The Budget Committee also recommended that the General Assembly take note of the Secretary-General’s report on the United Nations Office for Partnerships (document A/70/202), introduced by Ann De La Roche, Officer-in-Charge of that body.

Also speaking today on the topic of scale of assessments were the representatives of Iraq and the United Arab Emirates.  Bernardo Greiver, Chairman of the Committee on Contributions, also made concluding remarks.

The Fifth Committee will meet again at 11:15 a.m., Monday, 12 October, to hear a statement by Mogens Lykketoft (Denmark), General Assembly President, and discuss the Organization’s programme budget for the 2016-2017 biennium.

Scale of Assessments — Requests under Article 19 of the Charter

The Fifth Committee approved without a vote draft resolution A/C.5/70/L.2, by which the General Assembly would decide to permit the Comoros, Guinea-Bissau, Sao Tome and Principe, Somalia and Yemen to vote in the 193-nation body until the end of its seventieth session by acknowledging that their failures to pay the full minimum amount required to avoid the application of Article 19 of the Charter were “due to conditions beyond their control”.

Scale of Assessments

MR. SALIH (Iraq) associated his country with the statement of the Group of 77 made on Thursday on the scale of assessments, and reaffirmed that the present methodology used to prepare the scale of assessments reflected the actual situation of Member States.  The basic elements, such as the base period, Gross National Income (GNI), rate of exchange and others, should remain the same and not be subject to any negotiations.  Iraq affirmed the “capacity to pay” principle and resisted any changes in the elements of the scale of assessments that targeted increases in the contribution of developing countries.  The situation in Iraq and the war on terrorism had created significant economic and social costs for the country.

JAESIN KO (Republic of Korea) said there was still room for making the current scale methodology more equitable, sustainable and simple.  The gap between the scale of assessment assigned to a Member State and its share in world GNI — after being adjusted for factors such as low per capita income, high debt burden and a maximum assessment rate or ceiling — should be within a reasonable range.  The gap due to those factors was intended to take into account the different economic situations of Member States, but if the gap continued to widen then it could further make the scale of assessments misrepresentative of the true ability of Member States to pay.  To improve the application of the debt burden adjustment and the accuracy of adjustment rates, the Contributions Committee had proposed using actual data based on Member States’ respective debt flows and public debt instead of theoretical or hypothetical assumptions.  That would determine “capacity to pay” in a more accurate and equitable manner.  Also, fair attention should be given to discussions on the possible use of world average per capita debt-adjusted GNI or an inflation-adjusted threshold to revise the low per capita income adjustment.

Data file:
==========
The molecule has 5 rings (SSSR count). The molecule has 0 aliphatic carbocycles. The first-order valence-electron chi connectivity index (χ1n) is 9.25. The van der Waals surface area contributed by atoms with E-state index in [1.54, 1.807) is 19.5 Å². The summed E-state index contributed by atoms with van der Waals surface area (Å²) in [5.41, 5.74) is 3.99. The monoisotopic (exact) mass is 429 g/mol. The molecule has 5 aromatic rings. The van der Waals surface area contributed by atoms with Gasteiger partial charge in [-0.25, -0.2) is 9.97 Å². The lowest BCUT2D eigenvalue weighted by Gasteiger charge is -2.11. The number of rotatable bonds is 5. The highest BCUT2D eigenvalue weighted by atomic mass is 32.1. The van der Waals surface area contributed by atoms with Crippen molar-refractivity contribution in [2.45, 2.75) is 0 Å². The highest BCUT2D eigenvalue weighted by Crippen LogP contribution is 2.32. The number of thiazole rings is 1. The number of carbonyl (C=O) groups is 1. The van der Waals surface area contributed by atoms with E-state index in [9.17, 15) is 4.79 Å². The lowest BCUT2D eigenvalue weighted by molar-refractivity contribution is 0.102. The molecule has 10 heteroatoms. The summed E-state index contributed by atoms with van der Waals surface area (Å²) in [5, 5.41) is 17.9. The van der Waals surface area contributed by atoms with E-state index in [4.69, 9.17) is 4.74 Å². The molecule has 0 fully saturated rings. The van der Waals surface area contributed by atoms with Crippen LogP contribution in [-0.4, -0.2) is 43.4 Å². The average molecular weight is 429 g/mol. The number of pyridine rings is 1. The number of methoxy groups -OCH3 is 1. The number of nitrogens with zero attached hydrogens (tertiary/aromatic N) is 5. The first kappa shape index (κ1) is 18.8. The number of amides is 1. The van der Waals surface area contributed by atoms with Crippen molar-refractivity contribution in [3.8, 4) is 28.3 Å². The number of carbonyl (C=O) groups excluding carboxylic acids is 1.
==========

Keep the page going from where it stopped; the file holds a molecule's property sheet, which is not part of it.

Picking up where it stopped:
KHALIFA MOHAMMED AL MUSFARI (United Arab Emirates) stressed the importance of applying the general principles of financing peacekeeping operations approved in General Assembly resolution 55/235 as the basis for any discussion on the scale of assessments.  The permanent members of the Security Council should fulfil their responsibilities for peacekeeping operations.  He also called for compliance with the Ministerial Declaration signed by Foreign Ministers of member countries of the Group of 77 on 28 September 2012.  That Declaration stated that no member of the Group that was not a permanent Council member should be classified higher than Level C, pointing out that the current discount rates had moved some countries to Level B.